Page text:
Most magmatic liquids are rich in silica. Silicate melts are composed of silicon, aluminium, magnesium, calcium and potassium; the physical behaviours of melts depend upon their atomic structures as well as upon temperature and pressure and composition. Viscosity is a key melt property in understanding the behaviour of magmas. More silica-rich melts are more polymerized, with more linkage of silica tetrahedra, so are more viscous. Dissolution of water drastically reduces melt viscosity. Higher-temperature melts are less viscous. Speaking, more mafic magmas, such as those that form basalt, are hotter and less viscous than more silica-rich magmas, such as those that form rhyolite. Low viscosity leads to less explosive eruptions. Characteristics of several different magma types are as follows: Ultramafic SiO2 < 45% Fe–Mg > 8% up to 32%MgO Temperature: up to 1500°C Viscosity: Very Low Eruptive behavior: gentle or explosive Distribution: divergent plate boundaries, hot spots, convergent plate boundaries.
At any given pressure and for any given composition of rock, a rise in temperature past the solidus will cause melting. Within the solid earth, the temperature of a rock is controlled by the geothermal gradient and the radioactive decay within the rock; the geothermal gradient averages about 25 °C/km with a wide range from a low of 5–10 °C/km within oceanic trenches and subduction zones to 30–80 °C/km under mid-ocean ridges and volcanic arc environments. It is very difficult to change the bulk composition of a large mass of rock, so composition is the basic control on whether a rock will melt at any given temperature and pressure; the composition of a rock may be considered to include volatile phases such as water and carbon dioxide. The presence of volatile phases in a rock under pressure can stabilize a melt fraction; the presence of 0.8% water may reduce the temperature of melting by as much as 100 °C. Conversely, the loss of water and volatiles from a magma may cause it to freeze or solidify.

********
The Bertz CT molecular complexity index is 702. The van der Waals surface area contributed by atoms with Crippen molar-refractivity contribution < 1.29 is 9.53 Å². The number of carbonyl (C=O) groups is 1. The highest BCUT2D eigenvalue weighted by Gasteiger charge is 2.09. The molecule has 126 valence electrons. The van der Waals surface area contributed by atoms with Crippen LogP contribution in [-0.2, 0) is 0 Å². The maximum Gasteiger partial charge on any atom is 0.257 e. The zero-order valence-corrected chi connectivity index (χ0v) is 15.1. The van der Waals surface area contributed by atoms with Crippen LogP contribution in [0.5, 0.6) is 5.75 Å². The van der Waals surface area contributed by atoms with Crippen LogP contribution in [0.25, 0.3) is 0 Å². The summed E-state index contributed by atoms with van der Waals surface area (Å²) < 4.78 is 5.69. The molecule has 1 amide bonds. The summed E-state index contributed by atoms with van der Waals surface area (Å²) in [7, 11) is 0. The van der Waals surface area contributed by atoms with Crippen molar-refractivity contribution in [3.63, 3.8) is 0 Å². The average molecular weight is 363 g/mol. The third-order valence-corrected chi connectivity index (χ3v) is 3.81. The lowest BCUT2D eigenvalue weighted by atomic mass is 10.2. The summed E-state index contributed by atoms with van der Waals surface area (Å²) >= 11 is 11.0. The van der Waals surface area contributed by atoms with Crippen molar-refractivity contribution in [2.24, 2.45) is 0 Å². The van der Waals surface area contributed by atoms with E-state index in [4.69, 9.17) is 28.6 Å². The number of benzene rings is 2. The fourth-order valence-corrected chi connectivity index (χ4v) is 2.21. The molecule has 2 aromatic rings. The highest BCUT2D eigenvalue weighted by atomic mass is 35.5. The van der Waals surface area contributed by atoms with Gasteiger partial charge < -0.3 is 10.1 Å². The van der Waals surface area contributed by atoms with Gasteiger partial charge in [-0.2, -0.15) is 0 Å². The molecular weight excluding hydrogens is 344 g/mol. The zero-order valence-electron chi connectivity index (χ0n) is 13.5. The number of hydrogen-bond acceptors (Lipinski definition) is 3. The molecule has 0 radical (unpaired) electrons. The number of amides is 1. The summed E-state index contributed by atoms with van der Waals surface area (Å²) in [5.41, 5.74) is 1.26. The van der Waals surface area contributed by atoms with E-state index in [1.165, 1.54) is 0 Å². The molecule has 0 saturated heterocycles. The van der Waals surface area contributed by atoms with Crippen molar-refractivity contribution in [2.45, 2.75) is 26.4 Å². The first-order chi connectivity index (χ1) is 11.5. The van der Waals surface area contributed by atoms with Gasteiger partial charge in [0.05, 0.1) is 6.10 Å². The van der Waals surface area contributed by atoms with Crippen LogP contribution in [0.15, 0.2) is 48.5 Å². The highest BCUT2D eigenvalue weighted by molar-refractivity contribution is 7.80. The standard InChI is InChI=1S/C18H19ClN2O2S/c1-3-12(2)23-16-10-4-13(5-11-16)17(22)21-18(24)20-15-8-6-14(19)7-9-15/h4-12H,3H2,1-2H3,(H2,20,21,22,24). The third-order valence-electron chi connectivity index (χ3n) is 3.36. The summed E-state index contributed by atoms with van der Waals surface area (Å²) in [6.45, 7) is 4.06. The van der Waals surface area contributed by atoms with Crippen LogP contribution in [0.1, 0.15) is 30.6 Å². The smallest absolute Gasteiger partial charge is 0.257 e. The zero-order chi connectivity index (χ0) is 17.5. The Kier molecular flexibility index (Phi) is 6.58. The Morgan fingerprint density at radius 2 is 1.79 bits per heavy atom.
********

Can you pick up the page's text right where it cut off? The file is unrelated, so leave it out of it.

A major portion of all magma is silica, a compound of silicon and oxygen. Magma contains gases, which expand as the magma rises. Magma, high in silica resists flowing, so expanding gases are trapped in it. Pressure builds up until the gases blast out in a dangerous explosion. Magma, poor in silica flows so gas bubbles move up through it and escape gently. Melting of solid rocks to form magma is controlled by three physical parameters: temperature and composition; the most common mechanisms of magma generation in the mantle are decompression melting and lowering of the solidus. Mechanisms are discussed further in the entry for igneous rock; when rocks melt, they do so and because most rocks are made of several minerals, which all have different melting points. As a rock melts, for example, its volume changes; when enough rock is melted, the small globules of melt soften the rock. Under pressure within the earth, as little as a fraction of a percent of partial melting may be sufficient to cause melt to be squeezed from its source.